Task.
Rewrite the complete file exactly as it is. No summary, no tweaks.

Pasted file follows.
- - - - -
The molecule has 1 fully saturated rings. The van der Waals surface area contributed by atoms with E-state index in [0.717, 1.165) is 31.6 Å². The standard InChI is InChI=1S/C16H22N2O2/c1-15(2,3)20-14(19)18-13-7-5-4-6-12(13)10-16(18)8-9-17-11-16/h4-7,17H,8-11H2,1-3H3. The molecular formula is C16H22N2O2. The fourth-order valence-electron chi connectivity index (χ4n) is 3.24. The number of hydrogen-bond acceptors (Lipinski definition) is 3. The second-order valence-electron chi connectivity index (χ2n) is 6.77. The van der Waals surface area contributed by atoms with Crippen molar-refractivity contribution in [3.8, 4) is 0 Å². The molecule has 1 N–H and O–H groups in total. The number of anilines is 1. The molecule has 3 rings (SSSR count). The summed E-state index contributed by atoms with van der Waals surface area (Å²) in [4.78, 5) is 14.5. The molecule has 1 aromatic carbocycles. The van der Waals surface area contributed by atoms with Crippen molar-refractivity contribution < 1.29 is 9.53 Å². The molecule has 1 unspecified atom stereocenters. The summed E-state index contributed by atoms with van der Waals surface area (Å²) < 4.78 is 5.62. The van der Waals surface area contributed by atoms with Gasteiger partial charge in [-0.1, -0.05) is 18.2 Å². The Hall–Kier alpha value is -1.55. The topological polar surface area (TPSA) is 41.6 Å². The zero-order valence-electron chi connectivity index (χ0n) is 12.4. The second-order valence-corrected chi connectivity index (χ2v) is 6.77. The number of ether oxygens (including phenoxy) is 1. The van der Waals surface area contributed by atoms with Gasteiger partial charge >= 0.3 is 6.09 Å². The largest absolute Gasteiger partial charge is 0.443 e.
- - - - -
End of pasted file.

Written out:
The molecule has 1 fully saturated rings. The van der Waals surface area contributed by atoms with E-state index in [0.717, 1.165) is 31.6 Å². The standard InChI is InChI=1S/C16H22N2O2/c1-15(2,3)20-14(19)18-13-7-5-4-6-12(13)10-16(18)8-9-17-11-16/h4-7,17H,8-11H2,1-3H3. The molecular formula is C16H22N2O2. The fourth-order valence-electron chi connectivity index (χ4n) is 3.24. The number of hydrogen-bond acceptors (Lipinski definition) is 3. The second-order valence-electron chi connectivity index (χ2n) is 6.77. The van der Waals surface area contributed by atoms with Crippen molar-refractivity contribution in [3.8, 4) is 0 Å². The molecule has 1 N–H and O–H groups in total. The number of anilines is 1. The molecule has 3 rings (SSSR count). The summed E-state index contributed by atoms with van der Waals surface area (Å²) in [4.78, 5) is 14.5. The molecule has 1 aromatic carbocycles. The van der Waals surface area contributed by atoms with Crippen molar-refractivity contribution < 1.29 is 9.53 Å². The molecule has 1 unspecified atom stereocenters. The summed E-state index contributed by atoms with van der Waals surface area (Å²) < 4.78 is 5.62. The van der Waals surface area contributed by atoms with Gasteiger partial charge in [-0.1, -0.05) is 18.2 Å². The Hall–Kier alpha value is -1.55. The topological polar surface area (TPSA) is 41.6 Å². The zero-order valence-electron chi connectivity index (χ0n) is 12.4. The second-order valence-corrected chi connectivity index (χ2v) is 6.77. The number of ether oxygens (including phenoxy) is 1. The van der Waals surface area contributed by atoms with Gasteiger partial charge >= 0.3 is 6.09 Å². The largest absolute Gasteiger partial charge is 0.443 e.